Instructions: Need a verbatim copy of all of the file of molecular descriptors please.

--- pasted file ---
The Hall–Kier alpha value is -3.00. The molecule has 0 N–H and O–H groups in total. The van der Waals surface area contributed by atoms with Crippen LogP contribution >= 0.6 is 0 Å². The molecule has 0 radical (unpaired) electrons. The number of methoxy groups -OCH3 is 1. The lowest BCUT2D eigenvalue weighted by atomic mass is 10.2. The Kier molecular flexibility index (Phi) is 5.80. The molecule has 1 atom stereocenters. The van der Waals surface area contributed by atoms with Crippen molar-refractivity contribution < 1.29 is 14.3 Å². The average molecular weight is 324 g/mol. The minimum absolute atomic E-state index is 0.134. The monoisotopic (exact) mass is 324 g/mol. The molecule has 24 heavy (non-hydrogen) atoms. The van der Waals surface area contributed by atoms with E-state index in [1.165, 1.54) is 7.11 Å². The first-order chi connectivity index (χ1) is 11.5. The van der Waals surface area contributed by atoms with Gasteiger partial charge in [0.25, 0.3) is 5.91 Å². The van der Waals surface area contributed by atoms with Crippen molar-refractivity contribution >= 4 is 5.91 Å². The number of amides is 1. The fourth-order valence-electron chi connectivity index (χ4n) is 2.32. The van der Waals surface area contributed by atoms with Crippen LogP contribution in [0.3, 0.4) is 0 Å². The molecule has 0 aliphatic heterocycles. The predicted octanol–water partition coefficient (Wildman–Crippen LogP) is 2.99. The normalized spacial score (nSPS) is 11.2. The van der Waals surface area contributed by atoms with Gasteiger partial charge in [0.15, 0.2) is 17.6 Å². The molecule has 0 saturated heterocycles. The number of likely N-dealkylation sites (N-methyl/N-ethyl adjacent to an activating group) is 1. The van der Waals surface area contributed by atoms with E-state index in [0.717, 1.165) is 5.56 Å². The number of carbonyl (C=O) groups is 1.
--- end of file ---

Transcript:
The Hall–Kier alpha value is -3.00. The molecule has 0 N–H and O–H groups in total. The van der Waals surface area contributed by atoms with Crippen LogP contribution >= 0.6 is 0 Å². The molecule has 0 radical (unpaired) electrons. The number of methoxy groups -OCH3 is 1. The lowest BCUT2D eigenvalue weighted by atomic mass is 10.2. The Kier molecular flexibility index (Phi) is 5.80. The molecule has 1 atom stereocenters. The van der Waals surface area contributed by atoms with Crippen molar-refractivity contribution < 1.29 is 14.3 Å². The average molecular weight is 324 g/mol. The minimum absolute atomic E-state index is 0.134. The monoisotopic (exact) mass is 324 g/mol. The molecule has 24 heavy (non-hydrogen) atoms. The van der Waals surface area contributed by atoms with E-state index in [1.165, 1.54) is 7.11 Å². The first-order chi connectivity index (χ1) is 11.5. The van der Waals surface area contributed by atoms with Gasteiger partial charge in [0.25, 0.3) is 5.91 Å². The van der Waals surface area contributed by atoms with Crippen molar-refractivity contribution >= 4 is 5.91 Å². The number of amides is 1. The fourth-order valence-electron chi connectivity index (χ4n) is 2.32. The van der Waals surface area contributed by atoms with Crippen LogP contribution in [0.3, 0.4) is 0 Å². The molecule has 0 aliphatic heterocycles. The predicted octanol–water partition coefficient (Wildman–Crippen LogP) is 2.99. The normalized spacial score (nSPS) is 11.2. The van der Waals surface area contributed by atoms with Gasteiger partial charge in [0.15, 0.2) is 17.6 Å². The molecule has 0 saturated heterocycles. The number of likely N-dealkylation sites (N-methyl/N-ethyl adjacent to an activating group) is 1. The van der Waals surface area contributed by atoms with E-state index in [0.717, 1.165) is 5.56 Å². The number of carbonyl (C=O) groups is 1.